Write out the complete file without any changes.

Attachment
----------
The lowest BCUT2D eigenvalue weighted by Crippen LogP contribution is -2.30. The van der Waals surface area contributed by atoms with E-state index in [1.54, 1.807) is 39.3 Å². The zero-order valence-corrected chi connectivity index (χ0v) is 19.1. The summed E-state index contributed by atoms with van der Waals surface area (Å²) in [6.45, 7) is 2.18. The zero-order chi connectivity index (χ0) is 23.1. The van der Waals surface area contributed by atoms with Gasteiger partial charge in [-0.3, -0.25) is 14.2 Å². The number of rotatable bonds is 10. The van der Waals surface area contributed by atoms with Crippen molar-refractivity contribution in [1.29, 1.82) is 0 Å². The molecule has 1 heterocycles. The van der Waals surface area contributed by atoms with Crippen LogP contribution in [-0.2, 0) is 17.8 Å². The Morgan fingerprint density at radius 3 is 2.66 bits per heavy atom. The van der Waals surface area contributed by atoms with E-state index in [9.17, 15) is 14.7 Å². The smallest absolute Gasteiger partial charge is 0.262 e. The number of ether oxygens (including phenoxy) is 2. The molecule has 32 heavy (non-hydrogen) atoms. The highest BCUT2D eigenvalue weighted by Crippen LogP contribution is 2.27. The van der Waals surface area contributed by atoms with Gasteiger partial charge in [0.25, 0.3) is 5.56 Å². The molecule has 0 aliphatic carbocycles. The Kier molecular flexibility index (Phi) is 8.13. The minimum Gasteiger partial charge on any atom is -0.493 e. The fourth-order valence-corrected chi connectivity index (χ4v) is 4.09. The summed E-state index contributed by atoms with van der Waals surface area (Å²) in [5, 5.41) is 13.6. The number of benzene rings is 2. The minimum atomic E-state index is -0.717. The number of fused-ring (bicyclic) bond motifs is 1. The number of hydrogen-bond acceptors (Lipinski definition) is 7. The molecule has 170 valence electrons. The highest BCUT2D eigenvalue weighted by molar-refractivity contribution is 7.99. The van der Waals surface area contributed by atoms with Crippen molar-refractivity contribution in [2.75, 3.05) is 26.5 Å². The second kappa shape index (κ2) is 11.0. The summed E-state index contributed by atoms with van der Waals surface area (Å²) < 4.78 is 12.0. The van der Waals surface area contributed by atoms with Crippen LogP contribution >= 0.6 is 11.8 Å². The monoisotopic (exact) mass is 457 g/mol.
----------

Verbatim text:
The lowest BCUT2D eigenvalue weighted by Crippen LogP contribution is -2.30. The van der Waals surface area contributed by atoms with E-state index in [1.54, 1.807) is 39.3 Å². The zero-order valence-corrected chi connectivity index (χ0v) is 19.1. The summed E-state index contributed by atoms with van der Waals surface area (Å²) in [6.45, 7) is 2.18. The zero-order chi connectivity index (χ0) is 23.1. The van der Waals surface area contributed by atoms with Gasteiger partial charge in [-0.3, -0.25) is 14.2 Å². The number of rotatable bonds is 10. The van der Waals surface area contributed by atoms with Crippen molar-refractivity contribution in [1.29, 1.82) is 0 Å². The molecule has 1 heterocycles. The van der Waals surface area contributed by atoms with Crippen LogP contribution in [-0.2, 0) is 17.8 Å². The Morgan fingerprint density at radius 3 is 2.66 bits per heavy atom. The van der Waals surface area contributed by atoms with E-state index in [9.17, 15) is 14.7 Å². The smallest absolute Gasteiger partial charge is 0.262 e. The number of ether oxygens (including phenoxy) is 2. The molecule has 32 heavy (non-hydrogen) atoms. The highest BCUT2D eigenvalue weighted by Crippen LogP contribution is 2.27. The van der Waals surface area contributed by atoms with Gasteiger partial charge in [0.25, 0.3) is 5.56 Å². The molecule has 0 aliphatic carbocycles. The Kier molecular flexibility index (Phi) is 8.13. The minimum Gasteiger partial charge on any atom is -0.493 e. The fourth-order valence-corrected chi connectivity index (χ4v) is 4.09. The summed E-state index contributed by atoms with van der Waals surface area (Å²) in [5, 5.41) is 13.6. The number of benzene rings is 2. The minimum atomic E-state index is -0.717. The number of fused-ring (bicyclic) bond motifs is 1. The number of hydrogen-bond acceptors (Lipinski definition) is 7. The molecule has 170 valence electrons. The highest BCUT2D eigenvalue weighted by molar-refractivity contribution is 7.99. The van der Waals surface area contributed by atoms with Crippen molar-refractivity contribution in [2.75, 3.05) is 26.5 Å². The second kappa shape index (κ2) is 11.0. The summed E-state index contributed by atoms with van der Waals surface area (Å²) < 4.78 is 12.0. The van der Waals surface area contributed by atoms with Crippen LogP contribution >= 0.6 is 11.8 Å². The monoisotopic (exact) mass is 457 g/mol.